A state district judge will decide next week whether a freed former death row inmate will effectively need to prove his innocence at a hearing next month in order to be compensated by the state or whether the overturning of his conviction is sufficient evidence that he did not commit the rape and murder that landed him in jail for 15 years.
After hearing oral arguments Friday in 24th Judicial District Court in Gretna from attorneys for Damon Thibodeaux and the Louisiana Attorney General’s Office, Judge Lee Faulkner Jr. said he will issue a ruling sometime next week.
Thibodeaux is seeking $330,000 from the state’s compensation fund for wrongfully incarcerated people for the time he spent in jail after being convicted of the 1996 rape and murder of 14-year-old Crystal Champagne in Bridge City.
Attorney General Buddy Caldwell, however, filed two motions earlier this year disputing Thibodeaux’s claim to the money.
One motion said the state doesn’t consider Thibodeaux has been proven to be “factually innocent” and that to get restitution he should have to prove in court that he wasn’t involved in the crime.
The other motion contended that key components of the investigation that led to Thibodeaux’s 2012 exoneration — including the determination that his confession was wrongful and coerced and that there were problems with eyewitness testimony — should be ruled inadmissible for the August hearing.
The state law creating the compensation fund says an applicant for money must prove “he is factually innocent of the crime for which he was convicted,” the AG’s Office argues. Thibodeaux’s attorneys respond that this provision is intended only to rule out people whose convictions were overturned on legal and procedural technicalities, not to force petitioners like Thibodeaux to prove their innocence.
They’ve said the involvement of Jefferson Parish District Attorney Paul Connick in the investigation that freed Thibodeaux, followed by Connick’s decision not to order a new trial but to get the conviction and sentence vacated, should be enough to qualify Thibodeaux for what they contend should be a relatively brief and uncomplicated process.
They have said the state is being unfairly obstructionist — an accusation the Attorney General’s Office has denied.
With Thibodeaux observing the proceedings quietly from the audience Friday, Assistant Attorney General Colin Clark told Faulkner that the law has always intended the process to include what is known as a contradictory hearing and that Thibodeaux enjoys no presumption of innocence because he’s seeking restitution, not being tried for a crime.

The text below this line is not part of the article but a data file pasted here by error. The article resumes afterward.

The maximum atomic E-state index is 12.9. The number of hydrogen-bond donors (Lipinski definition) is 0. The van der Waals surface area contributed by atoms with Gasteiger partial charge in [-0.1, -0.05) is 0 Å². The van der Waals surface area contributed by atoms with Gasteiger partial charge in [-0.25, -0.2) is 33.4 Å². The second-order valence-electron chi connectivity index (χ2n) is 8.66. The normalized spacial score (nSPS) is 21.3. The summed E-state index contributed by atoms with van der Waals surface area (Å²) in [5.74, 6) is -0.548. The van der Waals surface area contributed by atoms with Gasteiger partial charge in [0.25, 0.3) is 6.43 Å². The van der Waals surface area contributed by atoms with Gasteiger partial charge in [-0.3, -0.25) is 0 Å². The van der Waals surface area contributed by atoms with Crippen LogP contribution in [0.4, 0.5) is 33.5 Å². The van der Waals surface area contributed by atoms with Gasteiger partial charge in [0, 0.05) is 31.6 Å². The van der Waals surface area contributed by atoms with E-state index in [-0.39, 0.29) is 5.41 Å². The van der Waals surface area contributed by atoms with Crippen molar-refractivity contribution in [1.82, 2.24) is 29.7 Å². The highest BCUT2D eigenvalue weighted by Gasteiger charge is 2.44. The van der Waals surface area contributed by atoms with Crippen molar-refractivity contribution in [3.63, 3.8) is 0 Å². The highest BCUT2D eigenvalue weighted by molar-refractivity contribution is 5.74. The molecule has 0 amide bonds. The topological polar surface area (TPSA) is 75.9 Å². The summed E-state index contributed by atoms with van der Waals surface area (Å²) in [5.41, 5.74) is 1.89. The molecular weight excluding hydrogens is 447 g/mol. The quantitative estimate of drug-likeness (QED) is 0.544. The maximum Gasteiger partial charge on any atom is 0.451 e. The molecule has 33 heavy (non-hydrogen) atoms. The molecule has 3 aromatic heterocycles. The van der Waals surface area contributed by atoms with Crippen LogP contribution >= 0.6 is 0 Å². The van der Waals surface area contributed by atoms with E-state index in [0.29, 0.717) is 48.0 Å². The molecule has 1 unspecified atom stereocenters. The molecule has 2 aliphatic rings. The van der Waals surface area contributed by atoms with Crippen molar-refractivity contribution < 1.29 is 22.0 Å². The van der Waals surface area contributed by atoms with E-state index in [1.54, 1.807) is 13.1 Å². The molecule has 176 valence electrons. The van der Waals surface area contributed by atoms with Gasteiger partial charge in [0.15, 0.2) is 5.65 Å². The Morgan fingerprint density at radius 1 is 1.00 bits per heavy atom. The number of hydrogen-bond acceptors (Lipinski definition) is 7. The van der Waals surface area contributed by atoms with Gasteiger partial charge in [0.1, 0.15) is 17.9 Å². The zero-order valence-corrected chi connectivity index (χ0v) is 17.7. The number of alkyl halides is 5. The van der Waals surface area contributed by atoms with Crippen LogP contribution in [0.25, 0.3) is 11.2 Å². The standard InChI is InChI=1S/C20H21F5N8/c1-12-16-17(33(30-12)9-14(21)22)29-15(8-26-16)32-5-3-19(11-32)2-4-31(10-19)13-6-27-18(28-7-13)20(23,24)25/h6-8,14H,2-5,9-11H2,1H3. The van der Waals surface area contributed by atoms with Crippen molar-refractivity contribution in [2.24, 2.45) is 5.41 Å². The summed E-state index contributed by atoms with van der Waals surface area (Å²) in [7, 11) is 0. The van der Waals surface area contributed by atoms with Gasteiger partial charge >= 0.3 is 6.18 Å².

“Make no mistake, this is a difficult burden, to prove something didn’t happen,” he said.
But Sara Johnson, one of Thibodeaux’s attorneys, said the attorney general’s approach “very clearly shows that their intention is to retry him, and that is not why we’re here.”
Johnson attacked the attorney general’s claim that the DNA evidence did not exonerate Thibodeaux because the real killer was not identified. She said there were 82 pieces of evidence at the “gruesome” crime scene where Champagne was raped and strangled to death and that none of it contained Thibodeaux’s DNA.
As for the state’s motion to limit the evidence Thibodeaux can use, most of the debate focused on the analysis of Michael Welner, a national expert on false confessions and the conditions and interrogation methods that produce them.
Thibodeaux was initially brought in for questioning because he was Champagne’s step-cousin and had seen her shortly before she disappeared. But while he was there, the girl’s body was found, and investigators questioned him as a suspect, grilling the young man described as emotionally frail for nine hours. The post-conviction investigation found the confession, which Thibodeaux recanted almost immediately, was riddled with inconsistencies and came only after investigators told him — correctly — that he had failed a polygraph exam.
Clark said Welner’s analysis is of no value to the court because it doesn’t speak to the overall rate at which false confessions occur, and fellow Assistant Attorney General Emma Devillier said just because a confession is considered coerced doesn’t mean it’s necessarily false.
Herbert Larson, the other attorney representing Thibodeaux, told Faulkner that courts routinely accept Drug Enforcement Agency agents as expert witnesses on drug trafficking without making them demonstrate the predictive value and “known error rate” of their analysis.
Faulkner’s decisions will set the stage for the final hearing next month.
Follow Chad Calder on Twitter, @Chad_Calder.